"Tournament of Rapists" for four days on our marketplace. 
In hindsight, we realize that we should have suspended that product
from sale immediately, pending further internal review and discussion
with the publisher. For a variety of reasons, we relied on our
standing policy of not banning RPG titles, even in the face of a
product so offensive that the policy was inadequate. We understand
that we were wrong to do so. 
A New Policy 
It is time to change the approach we have used on DriveThru. Our prior
stance, that "censorship is unacceptable," was tantamount to shirking
our responsibility. As market leaders, we are in a position that
requires us to be leaders also in keeping the RPG hobby inclusive and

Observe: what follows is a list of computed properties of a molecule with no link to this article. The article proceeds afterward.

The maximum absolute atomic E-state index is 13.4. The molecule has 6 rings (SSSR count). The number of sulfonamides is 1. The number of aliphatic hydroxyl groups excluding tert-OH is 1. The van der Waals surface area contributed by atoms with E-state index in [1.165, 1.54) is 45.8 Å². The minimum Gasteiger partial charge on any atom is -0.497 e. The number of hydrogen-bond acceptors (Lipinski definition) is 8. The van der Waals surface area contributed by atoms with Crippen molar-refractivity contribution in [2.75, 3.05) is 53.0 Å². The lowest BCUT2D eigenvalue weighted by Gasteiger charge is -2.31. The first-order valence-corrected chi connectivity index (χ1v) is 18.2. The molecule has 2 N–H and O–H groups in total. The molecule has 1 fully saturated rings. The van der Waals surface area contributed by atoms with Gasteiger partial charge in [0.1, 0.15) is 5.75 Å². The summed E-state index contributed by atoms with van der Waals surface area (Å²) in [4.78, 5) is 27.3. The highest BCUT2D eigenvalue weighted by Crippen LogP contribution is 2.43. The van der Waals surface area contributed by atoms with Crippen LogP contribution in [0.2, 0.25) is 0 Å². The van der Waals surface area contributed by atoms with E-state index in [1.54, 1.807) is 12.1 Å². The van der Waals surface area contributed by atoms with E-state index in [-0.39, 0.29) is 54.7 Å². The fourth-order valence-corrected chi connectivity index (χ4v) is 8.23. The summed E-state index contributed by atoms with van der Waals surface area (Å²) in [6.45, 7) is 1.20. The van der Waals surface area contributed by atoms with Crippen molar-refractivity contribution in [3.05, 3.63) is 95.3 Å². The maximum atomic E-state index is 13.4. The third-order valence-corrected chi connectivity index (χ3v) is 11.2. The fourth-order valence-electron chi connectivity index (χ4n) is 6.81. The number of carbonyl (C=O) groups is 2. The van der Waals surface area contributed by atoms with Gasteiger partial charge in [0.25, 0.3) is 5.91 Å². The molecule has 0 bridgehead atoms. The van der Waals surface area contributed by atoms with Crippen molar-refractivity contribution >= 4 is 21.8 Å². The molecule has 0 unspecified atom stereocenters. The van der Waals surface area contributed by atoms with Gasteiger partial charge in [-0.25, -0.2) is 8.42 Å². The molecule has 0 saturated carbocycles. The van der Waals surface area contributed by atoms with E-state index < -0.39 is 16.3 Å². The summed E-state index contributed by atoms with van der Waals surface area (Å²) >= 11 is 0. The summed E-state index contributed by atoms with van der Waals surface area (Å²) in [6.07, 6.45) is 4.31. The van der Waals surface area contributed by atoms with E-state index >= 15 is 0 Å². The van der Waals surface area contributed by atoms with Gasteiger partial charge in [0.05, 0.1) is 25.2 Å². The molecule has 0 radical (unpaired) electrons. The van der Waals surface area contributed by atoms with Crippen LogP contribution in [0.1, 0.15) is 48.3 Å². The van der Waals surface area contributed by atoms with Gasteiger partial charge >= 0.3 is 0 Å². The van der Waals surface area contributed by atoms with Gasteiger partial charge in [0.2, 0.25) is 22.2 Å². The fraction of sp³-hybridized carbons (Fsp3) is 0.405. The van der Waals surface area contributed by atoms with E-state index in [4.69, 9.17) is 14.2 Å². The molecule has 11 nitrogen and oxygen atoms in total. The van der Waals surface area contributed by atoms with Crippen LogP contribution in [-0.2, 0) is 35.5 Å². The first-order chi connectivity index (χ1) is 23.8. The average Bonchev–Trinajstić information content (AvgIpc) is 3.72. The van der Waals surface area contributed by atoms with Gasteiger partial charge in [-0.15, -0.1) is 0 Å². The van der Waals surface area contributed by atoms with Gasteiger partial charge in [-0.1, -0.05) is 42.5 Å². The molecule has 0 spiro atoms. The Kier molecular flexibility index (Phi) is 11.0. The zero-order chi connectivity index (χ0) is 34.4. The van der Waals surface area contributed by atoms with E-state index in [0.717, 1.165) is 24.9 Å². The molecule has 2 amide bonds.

safe. 
We do not believe there is any set of bright-line rules that
adequately define what content is offensive, so going forward, our
offensive content policy will simply be as follows: We'll know it when
we see it. 
We will tend to err toward including content, even where it challenges
readers and deals with sensitive issues, as long as it does so
maturely and not gratuitously. Any product in which racial violence,
rape, torture, or a similar subject is a treated as a central feature
will be subjected to careful scrutiny. 
We will also code customer-facing options that allow customers to
report potentially offensive content to us. If a reported product
seems questionable, we will suspend it from sale, pending a full
internal review of its content. 
We appreciate all of our customers and publishers, who have been
patient with us while we examined our policies and processes. Thank
you for giving us the benefit of the doubt; like you, we are human
beings trying to do the best thing. Like everyone, we sometimes make
mistakes along the way. We will strive to learn from those mistakes. 
For more information, please see our CEO Steve Wieck's post on our blog here: